[UPDATED NOVEMBER 2023]
Cats are naturally curious creatures, so it goes without saying they’ll want to be part of this year’s festive family fun. And, when they’re not busy hiding in the piles of discarded wrapping paper, or knocking baubles off the tree, they’ll soon be sniffing around the kitchen to see what’s happening there too. But, before you share any Christmas treats with your feline friend, it’s important to you know what’s safe for them to eat, and what’s not. Read on to find out...
Christmas morning breakfastCream cheese and smoked salmon bagels
Although this may sound like the perfect treat for your furry friend, both cream cheese and smoked salmon are off the menu. As most cats are naturally lactose intolerant, cream cheese - which contains diary - could upset your pet’s tummy. And while smoked salmon is packed with nutritious vitamins and omega-3 fatty acids, it’s also high in salt which can be dangerous to cats.
Like lots of humans, cats love the taste and smell of a bacon butty! But please don’t be tempted to share. Bacon is high in fat and salt and too much of it can cause tummy upsets such as indigestion and diarrhoea. The best bet for breakfast is to stick to your cat’s regular food routine and save the treats for later.
Christmas dinner startersPrawn Cocktail
Prawns! Now we’re talking. Cooked prawns are a great source of vitamins and protein, and your cat can happily enjoy them in small quantities. But, before feeding prawns to your cat, make sure you rinse off any salty brine water or Prawn Cocktail Marie Rose dressing which contains lots of sugar.Chicken Liver Pate
Cats love cooked liver, and it contains lots of health boosting properties including iron, vitamins A, B, C and D and protein. If you’re making your own chicken liver pate, it’s fine to share a small amount of cooked liver with your pet before you mix it with other ingredients.
However, if you’ve opted for a shop bought variety, you shouldn’t feed this to your pet. As well as being high in salt, pre-made pates are likely to contain other ingredients which can be harmful to your cat, particularly onion and garlic.
Christmas dinner - Main course
As you tuck into a delicious Christmas roast, the good news is there’s plenty for your cat to enjoy too. Small portions of cooked turkey, chicken, goose and beef will all be welcome treats as long as they’re unseasoned, don’t have any sauces or spicy condiments on them and are bone-free.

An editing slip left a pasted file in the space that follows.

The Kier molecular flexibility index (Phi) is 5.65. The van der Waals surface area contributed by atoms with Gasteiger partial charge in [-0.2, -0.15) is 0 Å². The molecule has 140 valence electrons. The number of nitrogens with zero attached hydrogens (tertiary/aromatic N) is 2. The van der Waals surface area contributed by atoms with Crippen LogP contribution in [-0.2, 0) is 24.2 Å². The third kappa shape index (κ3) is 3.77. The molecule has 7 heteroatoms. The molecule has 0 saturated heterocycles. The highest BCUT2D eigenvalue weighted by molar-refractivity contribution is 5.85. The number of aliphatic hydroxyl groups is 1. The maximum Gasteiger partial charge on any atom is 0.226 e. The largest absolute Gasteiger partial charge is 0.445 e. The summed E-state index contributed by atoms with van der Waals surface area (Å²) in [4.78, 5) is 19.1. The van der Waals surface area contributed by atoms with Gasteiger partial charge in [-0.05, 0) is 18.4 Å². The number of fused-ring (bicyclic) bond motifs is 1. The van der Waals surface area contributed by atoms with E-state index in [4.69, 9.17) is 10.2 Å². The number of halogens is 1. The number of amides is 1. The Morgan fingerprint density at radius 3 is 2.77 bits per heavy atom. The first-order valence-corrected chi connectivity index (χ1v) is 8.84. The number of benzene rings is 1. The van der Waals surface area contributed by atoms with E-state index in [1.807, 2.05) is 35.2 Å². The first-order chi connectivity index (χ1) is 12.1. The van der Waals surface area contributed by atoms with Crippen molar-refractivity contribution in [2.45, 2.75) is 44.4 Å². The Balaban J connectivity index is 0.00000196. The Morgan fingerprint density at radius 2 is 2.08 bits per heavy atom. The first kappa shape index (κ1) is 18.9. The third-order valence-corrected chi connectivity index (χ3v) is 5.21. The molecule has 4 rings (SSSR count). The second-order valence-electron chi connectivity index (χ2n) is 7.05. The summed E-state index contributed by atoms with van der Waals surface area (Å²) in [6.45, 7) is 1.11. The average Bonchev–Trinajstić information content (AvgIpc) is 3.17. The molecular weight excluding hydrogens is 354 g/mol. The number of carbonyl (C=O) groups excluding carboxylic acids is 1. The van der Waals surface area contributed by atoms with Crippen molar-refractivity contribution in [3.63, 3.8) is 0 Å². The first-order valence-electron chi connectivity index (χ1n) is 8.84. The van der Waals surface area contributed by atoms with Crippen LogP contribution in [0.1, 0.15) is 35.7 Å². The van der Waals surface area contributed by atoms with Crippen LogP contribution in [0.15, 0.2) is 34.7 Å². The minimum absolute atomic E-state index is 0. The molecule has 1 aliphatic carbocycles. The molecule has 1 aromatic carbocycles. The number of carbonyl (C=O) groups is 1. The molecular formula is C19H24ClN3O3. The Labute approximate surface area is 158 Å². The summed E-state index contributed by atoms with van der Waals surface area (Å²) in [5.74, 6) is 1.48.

It would be sensible to also avoid feeding any meat with skin, as this can be very fatty.
Christmas dinner - Dessert
When it comes to dessert, your cat might not be too interested and there’s a good reason for that - he or she can’t taste sweet things! With only around 480 taste buds - compared to 1,700 in dogs and up to 4000 in humans - your cat doesn’t have any sweetness receptors.
This is actually good news when it comes to Christmas pudding because two of its main ingredients - raisins and alcohol - are toxic to cats. Of course, if the Christmas pud comes with a side order of fresh cream, your cat may have other ideas.
But, no matter how lovingly he or she rubs around your ankles, don’t be tempted to give in. Cream, like milk and other dairy products, contains lactose which can cause tummy upsets, discomfort, vomiting and diarrhoea in your cat. Definitely best avoided on Christmas Day!
The cheese board
Although cheese contains lactose, your cat may appreciate a small amount of low lactose cheese such as cheddar or Swiss cheese.
Again, moderation is key and even these cheeses mustn’t be given to cats with known medical issues. Soft cheeses and blue cheeses - such as mozzarella, cream cheese, cottage cheese, brie, stilton and camembert - can be harmful to cats and should be avoided at all costs.
5 festive food safety tips for your cat:
Cats are generally more discerning diners than their canine counterparts but that doesn’t mean you shouldn’t be cautious in the kitchen. Follow these top tips to ensure everyone has a happy and healthy day to remember.
- Limit the number of treats you give to your cat throughout the festive period. As far as possible stick to their usual feeding routine and, if you are giving some extra treats, remember to reduce their usual food amount accordingly.
- Make sure your cat doesn’t have access to tempting foods that might make them poorly – for example, a leftover plate with cream or bones on it.
- Keep your cat out of the kitchen when you’re prepping or cooking food - it will remove the temptation for both of you.
- Don’t feed your kitty scraps at the table - and make sure your guests know the rules too.
- Be deliberate about what you’re giving your cat. If you decide to give him or her a little treat, place it in their bowl so you don’t overfeed.
Avoid festive feline frazzle
Amid all the excitement of Christmas Day, your cat may find the extra visitors and heightened noise levels stressful. You might notice that they hide more, eat less or become unusually aggressive.Help them to keep them calm by:
● Creating a cosy place for them to escape to
● Putting their litter tray and food bowls in quiet, safe places
● Keeping them apart from visiting animals
● Making sure chi]ldren are calm and supervised around them
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Calming Care for Cats
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